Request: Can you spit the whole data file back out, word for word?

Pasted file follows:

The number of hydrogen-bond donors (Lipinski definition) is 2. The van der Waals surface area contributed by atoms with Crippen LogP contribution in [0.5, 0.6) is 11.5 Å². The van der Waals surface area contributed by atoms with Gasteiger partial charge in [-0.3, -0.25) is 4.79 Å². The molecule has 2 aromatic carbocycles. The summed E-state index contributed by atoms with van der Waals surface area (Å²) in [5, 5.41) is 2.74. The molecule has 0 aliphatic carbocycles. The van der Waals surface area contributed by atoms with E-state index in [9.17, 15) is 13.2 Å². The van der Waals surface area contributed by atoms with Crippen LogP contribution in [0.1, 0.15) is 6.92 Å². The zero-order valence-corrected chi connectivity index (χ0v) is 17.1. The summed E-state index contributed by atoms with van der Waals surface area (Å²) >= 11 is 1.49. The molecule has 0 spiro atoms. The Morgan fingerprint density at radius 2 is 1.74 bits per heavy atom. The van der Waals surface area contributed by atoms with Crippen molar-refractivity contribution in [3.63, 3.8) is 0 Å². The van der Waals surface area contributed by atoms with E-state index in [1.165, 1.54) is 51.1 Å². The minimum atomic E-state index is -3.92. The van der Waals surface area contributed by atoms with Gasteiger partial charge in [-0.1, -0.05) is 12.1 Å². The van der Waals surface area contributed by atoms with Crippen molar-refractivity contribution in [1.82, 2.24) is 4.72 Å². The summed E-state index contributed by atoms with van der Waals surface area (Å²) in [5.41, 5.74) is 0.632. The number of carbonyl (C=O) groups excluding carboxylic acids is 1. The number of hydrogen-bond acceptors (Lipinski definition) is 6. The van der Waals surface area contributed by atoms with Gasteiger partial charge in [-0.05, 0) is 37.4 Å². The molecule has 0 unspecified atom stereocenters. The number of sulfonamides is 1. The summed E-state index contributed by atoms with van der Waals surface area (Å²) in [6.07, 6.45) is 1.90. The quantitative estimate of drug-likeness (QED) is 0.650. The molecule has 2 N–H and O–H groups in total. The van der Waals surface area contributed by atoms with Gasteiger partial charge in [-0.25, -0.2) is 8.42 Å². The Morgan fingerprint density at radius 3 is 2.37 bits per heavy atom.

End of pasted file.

The number of hydrogen-bond donors (Lipinski definition) is 2. The van der Waals surface area contributed by atoms with Crippen LogP contribution in [0.5, 0.6) is 11.5 Å². The van der Waals surface area contributed by atoms with Gasteiger partial charge in [-0.3, -0.25) is 4.79 Å². The molecule has 2 aromatic carbocycles. The summed E-state index contributed by atoms with van der Waals surface area (Å²) in [5, 5.41) is 2.74. The molecule has 0 aliphatic carbocycles. The van der Waals surface area contributed by atoms with E-state index in [9.17, 15) is 13.2 Å². The van der Waals surface area contributed by atoms with Crippen LogP contribution in [0.1, 0.15) is 6.92 Å². The zero-order valence-corrected chi connectivity index (χ0v) is 17.1. The summed E-state index contributed by atoms with van der Waals surface area (Å²) >= 11 is 1.49. The molecule has 0 spiro atoms. The Morgan fingerprint density at radius 2 is 1.74 bits per heavy atom. The van der Waals surface area contributed by atoms with Crippen molar-refractivity contribution in [3.63, 3.8) is 0 Å². The van der Waals surface area contributed by atoms with E-state index in [1.165, 1.54) is 51.1 Å². The minimum atomic E-state index is -3.92. The van der Waals surface area contributed by atoms with Gasteiger partial charge in [-0.1, -0.05) is 12.1 Å². The van der Waals surface area contributed by atoms with Crippen molar-refractivity contribution in [1.82, 2.24) is 4.72 Å². The summed E-state index contributed by atoms with van der Waals surface area (Å²) in [5.41, 5.74) is 0.632. The number of carbonyl (C=O) groups excluding carboxylic acids is 1. The number of hydrogen-bond acceptors (Lipinski definition) is 6. The van der Waals surface area contributed by atoms with Gasteiger partial charge in [-0.05, 0) is 37.4 Å². The molecule has 0 unspecified atom stereocenters. The number of sulfonamides is 1. The summed E-state index contributed by atoms with van der Waals surface area (Å²) in [6.07, 6.45) is 1.90. The quantitative estimate of drug-likeness (QED) is 0.650. The molecule has 2 N–H and O–H groups in total. The van der Waals surface area contributed by atoms with Gasteiger partial charge in [-0.25, -0.2) is 8.42 Å². The Morgan fingerprint density at radius 3 is 2.37 bits per heavy atom.